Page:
Physical, electrical and electrochemical characterizations of transition metal compounds for electrochemical energy storage
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Electrochemical energy storage has been widely used in various areas, including new energy sources, auto industry, and information technology. However, the performance of current electrochemical energy storage devices does not meet the requirements of these areas that include both high energy and power density, fast recharge time, and long lifetime. One solution to meet consumer demands is to discover new materials that can substantially enhance the performance of electrochemical energy storage devices. In this dissertation we report four transition metal materials systems with potential applications in electrochemical energy storage. Nanoscale and nanostructured materials are expected to play important roles in energy storage devices because of their enhanced and sometimes unique physical and chemical properties. Studied here is the comparative electrochemical cation insertion into a nanostructured vanadium oxide, a promising electrode material candidate, for the alkali metal ions Li+, Na+ and K+ and the organic ammonium ion, in aqueous electrolyte solutions. Observed are the distinctive insertion processes of the different ions, which yield a correlation between physical degradation of the material and a reduction of the calculated specific charge. The results reveal the potential of this nanostructured vanadium oxide material for energy storage. Vanadium based electrochemical systems are of general interest, and as models for vanadium based solid-state electrochemical processes, the solution state and the solid-state electrochemical properties of two cryolite-type compounds, (NH4)3VxGa1-xF6, and Na3VF6, are studied. The electrochemical behavior of (NH4)3VxGa1-xF6 explored the possibility of using this material as an electrolyte for solid state energy storage systems. Zeolite-like materials have large surface to volume ratios, with ions and neutral species located in the nanometer sized pores of the 3-dimensional framework, potentially yielding high energy density storage capabilities. Yet the insulating nature of known zeolite-like materials has limited their use for electrical energy storage. Studied here are two vanadium based zeolite-like structures, the oxo-vanadium arsenate [(As6V15O51)-9]∞, and the oxo-vanadium phosphate [(P6V15O51)-9]∞, where the former shows electronic conduction in the 3-dimensional framework. Mixed electronic and ionic conductivity, from the framework and from the cations located within the framework, respectively, is measured in the oxo-vanadium arsenate, and allows the use of this material in electrochemical double-layer capacitor configuration for energy storage. By contrast, the oxo-vanadium phosphate shows ionic conduction only. Lastly, a new strontium manganese vanadate with a layered structure exhibiting mixed protonic and electronic conductivity is studied. The various transition metal compounds and materials systems experimentally studied in this thesis showcase the importance of novel materials in future energy storage schemes.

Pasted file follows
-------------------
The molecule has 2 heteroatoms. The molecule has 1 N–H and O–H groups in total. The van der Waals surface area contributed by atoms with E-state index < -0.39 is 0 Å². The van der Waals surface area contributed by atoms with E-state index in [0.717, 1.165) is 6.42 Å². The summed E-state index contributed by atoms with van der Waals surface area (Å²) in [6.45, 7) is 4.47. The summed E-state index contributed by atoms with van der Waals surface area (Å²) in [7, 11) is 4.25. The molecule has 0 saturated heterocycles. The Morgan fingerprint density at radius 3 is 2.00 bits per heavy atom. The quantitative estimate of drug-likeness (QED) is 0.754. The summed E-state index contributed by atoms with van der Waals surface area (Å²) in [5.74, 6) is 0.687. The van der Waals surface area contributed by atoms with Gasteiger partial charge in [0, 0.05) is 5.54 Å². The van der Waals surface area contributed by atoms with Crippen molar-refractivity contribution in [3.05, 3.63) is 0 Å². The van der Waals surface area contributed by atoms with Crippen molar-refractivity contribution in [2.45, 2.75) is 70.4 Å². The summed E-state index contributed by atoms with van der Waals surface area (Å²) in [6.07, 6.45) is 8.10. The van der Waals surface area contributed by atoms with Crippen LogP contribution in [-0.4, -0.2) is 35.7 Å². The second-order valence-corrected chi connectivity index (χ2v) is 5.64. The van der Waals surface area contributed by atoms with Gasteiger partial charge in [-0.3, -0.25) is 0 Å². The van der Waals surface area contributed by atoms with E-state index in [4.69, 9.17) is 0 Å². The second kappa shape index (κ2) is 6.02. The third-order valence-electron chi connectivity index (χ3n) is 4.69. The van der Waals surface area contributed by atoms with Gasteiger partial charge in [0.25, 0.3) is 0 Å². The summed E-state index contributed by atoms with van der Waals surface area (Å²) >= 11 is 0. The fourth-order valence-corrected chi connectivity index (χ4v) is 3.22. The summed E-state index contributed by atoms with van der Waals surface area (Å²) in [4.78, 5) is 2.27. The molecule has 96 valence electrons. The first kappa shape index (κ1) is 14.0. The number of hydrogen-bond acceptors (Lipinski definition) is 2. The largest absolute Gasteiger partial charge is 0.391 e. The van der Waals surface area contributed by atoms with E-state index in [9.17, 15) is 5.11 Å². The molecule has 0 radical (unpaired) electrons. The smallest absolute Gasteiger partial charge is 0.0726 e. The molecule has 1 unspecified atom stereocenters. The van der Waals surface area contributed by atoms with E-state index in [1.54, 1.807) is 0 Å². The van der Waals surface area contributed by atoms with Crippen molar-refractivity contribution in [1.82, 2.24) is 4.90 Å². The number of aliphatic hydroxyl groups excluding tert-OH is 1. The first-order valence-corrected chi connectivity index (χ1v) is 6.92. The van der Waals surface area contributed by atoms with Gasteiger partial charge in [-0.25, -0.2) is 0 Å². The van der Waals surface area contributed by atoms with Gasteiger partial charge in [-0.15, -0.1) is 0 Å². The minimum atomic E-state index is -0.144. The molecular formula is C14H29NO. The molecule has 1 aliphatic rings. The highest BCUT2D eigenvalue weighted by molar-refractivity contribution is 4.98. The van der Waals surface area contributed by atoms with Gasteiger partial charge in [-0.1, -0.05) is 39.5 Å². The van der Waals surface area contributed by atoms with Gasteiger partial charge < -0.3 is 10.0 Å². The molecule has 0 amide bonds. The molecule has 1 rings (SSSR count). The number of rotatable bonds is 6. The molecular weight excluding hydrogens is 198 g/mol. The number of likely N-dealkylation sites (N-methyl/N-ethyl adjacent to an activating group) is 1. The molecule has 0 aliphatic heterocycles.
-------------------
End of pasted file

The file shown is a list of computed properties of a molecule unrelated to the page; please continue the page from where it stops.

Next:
- Doctoral Dissertations